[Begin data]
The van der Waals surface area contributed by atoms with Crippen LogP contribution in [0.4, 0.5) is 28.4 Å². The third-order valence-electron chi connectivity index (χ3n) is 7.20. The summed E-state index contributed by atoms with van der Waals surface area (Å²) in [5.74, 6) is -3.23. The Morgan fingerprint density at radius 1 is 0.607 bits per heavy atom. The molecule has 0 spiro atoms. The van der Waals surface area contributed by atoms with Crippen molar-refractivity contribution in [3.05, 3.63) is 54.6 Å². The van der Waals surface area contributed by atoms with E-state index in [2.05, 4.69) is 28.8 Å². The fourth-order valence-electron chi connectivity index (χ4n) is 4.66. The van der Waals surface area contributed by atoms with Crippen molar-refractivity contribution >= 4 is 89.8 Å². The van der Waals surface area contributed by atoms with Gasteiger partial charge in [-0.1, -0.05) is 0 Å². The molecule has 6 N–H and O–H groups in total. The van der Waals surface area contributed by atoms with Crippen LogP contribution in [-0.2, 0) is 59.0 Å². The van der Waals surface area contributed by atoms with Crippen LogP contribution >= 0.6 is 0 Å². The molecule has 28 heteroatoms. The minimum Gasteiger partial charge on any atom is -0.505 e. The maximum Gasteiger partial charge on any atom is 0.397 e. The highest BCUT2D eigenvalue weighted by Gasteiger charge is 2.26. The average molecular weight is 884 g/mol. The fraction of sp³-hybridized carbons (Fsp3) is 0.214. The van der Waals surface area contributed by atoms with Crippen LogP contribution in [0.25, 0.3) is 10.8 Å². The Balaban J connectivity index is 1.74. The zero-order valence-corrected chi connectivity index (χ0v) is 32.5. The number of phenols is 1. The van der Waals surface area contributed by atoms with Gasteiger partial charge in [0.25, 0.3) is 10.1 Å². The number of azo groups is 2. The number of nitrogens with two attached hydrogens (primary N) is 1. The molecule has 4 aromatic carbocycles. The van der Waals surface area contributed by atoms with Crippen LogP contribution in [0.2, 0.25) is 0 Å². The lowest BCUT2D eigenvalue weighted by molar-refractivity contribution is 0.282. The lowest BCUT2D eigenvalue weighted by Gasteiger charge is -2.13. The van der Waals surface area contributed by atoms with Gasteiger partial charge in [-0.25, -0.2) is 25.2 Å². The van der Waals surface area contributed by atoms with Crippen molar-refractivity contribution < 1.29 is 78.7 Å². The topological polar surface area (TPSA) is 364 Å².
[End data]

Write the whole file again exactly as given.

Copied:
The van der Waals surface area contributed by atoms with Crippen LogP contribution in [0.4, 0.5) is 28.4 Å². The third-order valence-electron chi connectivity index (χ3n) is 7.20. The summed E-state index contributed by atoms with van der Waals surface area (Å²) in [5.74, 6) is -3.23. The Morgan fingerprint density at radius 1 is 0.607 bits per heavy atom. The molecule has 0 spiro atoms. The van der Waals surface area contributed by atoms with Crippen molar-refractivity contribution in [3.05, 3.63) is 54.6 Å². The van der Waals surface area contributed by atoms with E-state index in [2.05, 4.69) is 28.8 Å². The fourth-order valence-electron chi connectivity index (χ4n) is 4.66. The van der Waals surface area contributed by atoms with Crippen molar-refractivity contribution >= 4 is 89.8 Å². The van der Waals surface area contributed by atoms with Gasteiger partial charge in [-0.1, -0.05) is 0 Å². The molecule has 6 N–H and O–H groups in total. The van der Waals surface area contributed by atoms with Crippen LogP contribution in [-0.2, 0) is 59.0 Å². The van der Waals surface area contributed by atoms with Crippen LogP contribution >= 0.6 is 0 Å². The molecule has 28 heteroatoms. The minimum Gasteiger partial charge on any atom is -0.505 e. The maximum Gasteiger partial charge on any atom is 0.397 e. The highest BCUT2D eigenvalue weighted by Gasteiger charge is 2.26. The average molecular weight is 884 g/mol. The fraction of sp³-hybridized carbons (Fsp3) is 0.214. The van der Waals surface area contributed by atoms with Crippen LogP contribution in [0.25, 0.3) is 10.8 Å². The Balaban J connectivity index is 1.74. The zero-order valence-corrected chi connectivity index (χ0v) is 32.5. The number of phenols is 1. The van der Waals surface area contributed by atoms with Gasteiger partial charge in [0.25, 0.3) is 10.1 Å². The number of azo groups is 2. The number of nitrogens with two attached hydrogens (primary N) is 1. The molecule has 4 aromatic carbocycles. The van der Waals surface area contributed by atoms with Crippen LogP contribution in [0.2, 0.25) is 0 Å². The lowest BCUT2D eigenvalue weighted by molar-refractivity contribution is 0.282. The lowest BCUT2D eigenvalue weighted by Gasteiger charge is -2.13. The van der Waals surface area contributed by atoms with Gasteiger partial charge in [-0.25, -0.2) is 25.2 Å². The van der Waals surface area contributed by atoms with Crippen molar-refractivity contribution < 1.29 is 78.7 Å². The topological polar surface area (TPSA) is 364 Å².